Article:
Ultraflex Limb System: This limb system works with the DFX cam system which creates a head position that you can achieve consistently. This system makes; the Hoyt Buffalo hunting recurve was used by the character Hawkeye in the Avengers movie, as well as by Katniss Everdeen in The Hunger Games series. The Hoyt Gamemaster II was used by Hawkeye in The Avengers II: Age of Ultron; the Hoyt/Spectra bow was the principal silent weapon used by Sylvester Stallone as John Rambo in Rambo: First Blood Part II and Rambo III. In the backstory Rambo had attained skill with a bow since childhood. In the film he uses arrows tipped with explosive warheads

List of U.S. Department of Defense agencies

This is a list of Agencies under the United States Department of Defense, shortly known as the National Military Establishment. Its main responsibilities are to control the Armed Forces of the United States; the Department was established in 1947 and is divided into three major Departments—the Department of the Army and Air Force—and has a military staff of 1,418,542. The DoD is headed by the Secretary of Defense; the current defense secretary is Mark Esper. Defense Advanced Research Projects Agency Defense Commissary Agency Defense Contract Audit Agency Defense Contract Management Agency Defense Counterintelligence and Security Agency Defense Finance and Accounting Service Defense Health Agency Defense Human Resources Activity Defense Information Systems Agency Defense Intelligence Agency Defense Legal Services Agency Defense Logistics Agency Defense Media Activity Defense POW/MIA Accounting Agency Defense Security Cooperation Agency Defense Technical Information Center Defense Technology Security Administration Defense Threat Reduction Agency Department of Defense Education Activity Department of Defense Test Resource Management Center Missile Defense Agency National Geospatial-Intelligence Agency National Reconnaissance Office National Security Agency/Central Security Service Office of Economic Adjustment Pentagon Force Protection Agency Space Development Agency Washington Headquarters Services Other DOD Components: Armed Services Board of Contract Appeals Army and Air Force Exchange Service Defense Acquisition University Defense Criminal Investigative Service [component of DOD Office of Inspector General) Joint Personnel Recovery Agency Military Postal Service Agency National Assessment Group National Defense University National Guard Bureau Army National Guard Air National Guard National Intelligence University Organization of the Joint Chiefs of Staff Uniformed Services University of the Health Sciences United States Court of Appeals for the Armed Forces United States Military Entrance Processing Command Electromagnetic Spectrum Operations Cross Functional Team Close Combat Lethality Task Force Protecting Critical Technology Task Force U.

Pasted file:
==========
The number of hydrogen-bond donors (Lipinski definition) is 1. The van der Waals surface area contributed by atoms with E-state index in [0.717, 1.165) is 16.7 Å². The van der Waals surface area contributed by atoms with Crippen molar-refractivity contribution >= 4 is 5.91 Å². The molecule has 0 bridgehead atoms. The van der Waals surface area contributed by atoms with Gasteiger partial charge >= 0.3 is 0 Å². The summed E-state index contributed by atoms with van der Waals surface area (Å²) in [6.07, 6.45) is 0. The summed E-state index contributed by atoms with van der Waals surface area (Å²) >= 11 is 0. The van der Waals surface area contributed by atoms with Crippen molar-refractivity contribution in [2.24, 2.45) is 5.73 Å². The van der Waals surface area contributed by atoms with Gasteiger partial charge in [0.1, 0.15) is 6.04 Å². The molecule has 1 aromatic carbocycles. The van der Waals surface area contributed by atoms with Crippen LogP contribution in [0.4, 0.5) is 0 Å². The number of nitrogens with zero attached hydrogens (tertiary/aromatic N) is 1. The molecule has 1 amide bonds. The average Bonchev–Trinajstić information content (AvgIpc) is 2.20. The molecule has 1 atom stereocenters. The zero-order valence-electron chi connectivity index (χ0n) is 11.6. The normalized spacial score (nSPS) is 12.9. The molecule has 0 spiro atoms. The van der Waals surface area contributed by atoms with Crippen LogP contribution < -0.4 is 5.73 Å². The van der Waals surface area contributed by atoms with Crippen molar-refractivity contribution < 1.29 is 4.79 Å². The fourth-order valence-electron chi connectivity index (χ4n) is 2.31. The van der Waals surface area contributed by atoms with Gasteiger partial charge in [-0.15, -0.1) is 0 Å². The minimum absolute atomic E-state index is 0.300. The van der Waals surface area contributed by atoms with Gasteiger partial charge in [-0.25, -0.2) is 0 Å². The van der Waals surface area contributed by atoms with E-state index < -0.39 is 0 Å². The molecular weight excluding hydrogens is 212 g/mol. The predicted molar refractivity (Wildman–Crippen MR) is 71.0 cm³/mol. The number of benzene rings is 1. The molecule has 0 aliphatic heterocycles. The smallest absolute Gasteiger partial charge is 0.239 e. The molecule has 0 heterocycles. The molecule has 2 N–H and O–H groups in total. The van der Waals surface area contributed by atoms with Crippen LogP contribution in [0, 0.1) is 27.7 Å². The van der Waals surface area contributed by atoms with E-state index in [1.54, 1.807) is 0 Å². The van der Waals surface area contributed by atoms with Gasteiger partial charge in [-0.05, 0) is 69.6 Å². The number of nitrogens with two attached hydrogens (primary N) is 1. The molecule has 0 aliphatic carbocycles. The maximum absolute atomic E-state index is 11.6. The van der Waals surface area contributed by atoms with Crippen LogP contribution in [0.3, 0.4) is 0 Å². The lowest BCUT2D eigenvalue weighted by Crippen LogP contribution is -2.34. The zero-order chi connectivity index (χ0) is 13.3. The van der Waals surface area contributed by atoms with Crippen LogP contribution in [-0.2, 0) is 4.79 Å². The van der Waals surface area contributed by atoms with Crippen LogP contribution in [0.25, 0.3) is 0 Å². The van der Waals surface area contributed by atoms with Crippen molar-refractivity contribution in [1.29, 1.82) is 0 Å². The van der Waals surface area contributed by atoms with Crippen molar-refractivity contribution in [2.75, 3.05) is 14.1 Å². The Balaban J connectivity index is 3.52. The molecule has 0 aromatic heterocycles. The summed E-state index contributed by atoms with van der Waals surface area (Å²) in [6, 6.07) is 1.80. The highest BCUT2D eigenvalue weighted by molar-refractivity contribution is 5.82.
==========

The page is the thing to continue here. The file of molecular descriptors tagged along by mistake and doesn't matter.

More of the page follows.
S. Army Criminal Investigation Command U. S. Army Corps of Engineers Regional Headquarters Great Lakes Region Missouri River Regional Headquarters North Pacific Regional Headquarters Army Digitization Office Army Medical Department Army Research Laboratory Army Review Boards Agency U. S. Army Financial Management White Sands Missile Range Great Lakes and Ohio River Division Mississippi Valley Division North Atlantic Division Northwestern Division Pacific Ocean Division South Atlantic Division South Pacific Division Southwestern Division Cold Regions Research and Engineering Laboratory Construction Engineering Research Laboratory Waterways Experiment Station Topographic Engineering Center Naval Criminal Investigative Service United States Marine Corps Criminal Investigation Division Office of Naval Research Information Network Proje seect Office Office of Naval Intelligence United States Naval Academy Marine Expeditionary Units Commandant of the Marine Corps Assistant Commandant of the Marine Corps Sergeant Major of the Marine Corps Headquarters, United States Marine Corps Air Force Research Laboratory Air Force Reserve Officer Training Corps Air Force Office of Special Investigations Major Commands Air Combat Command Pacific Air Forces United States Air Forces in Europe Air Force Special Operations Command Air Education and Training Command Air Mobility Command Air Force Global Strike Command Air Force Materiel Command Air Force Reserve Command Air Force Space Command The United States has ten Combatant Commands.

GCCs: U. S. Africa Command U. S. Central Command U. S. European Command U. S. Indo-Pacific Command U. S. Northern Command U. S. Southern Command FCCs: U. S. Cyber Command U. S. Special Operations Command U. S. Strategic Command U. S. Transportation Command United States Department of Defense United States Unified Combatant Commands Fourth Estate Most information on this list was taken from Government Information; some pieces were taken from USA.gov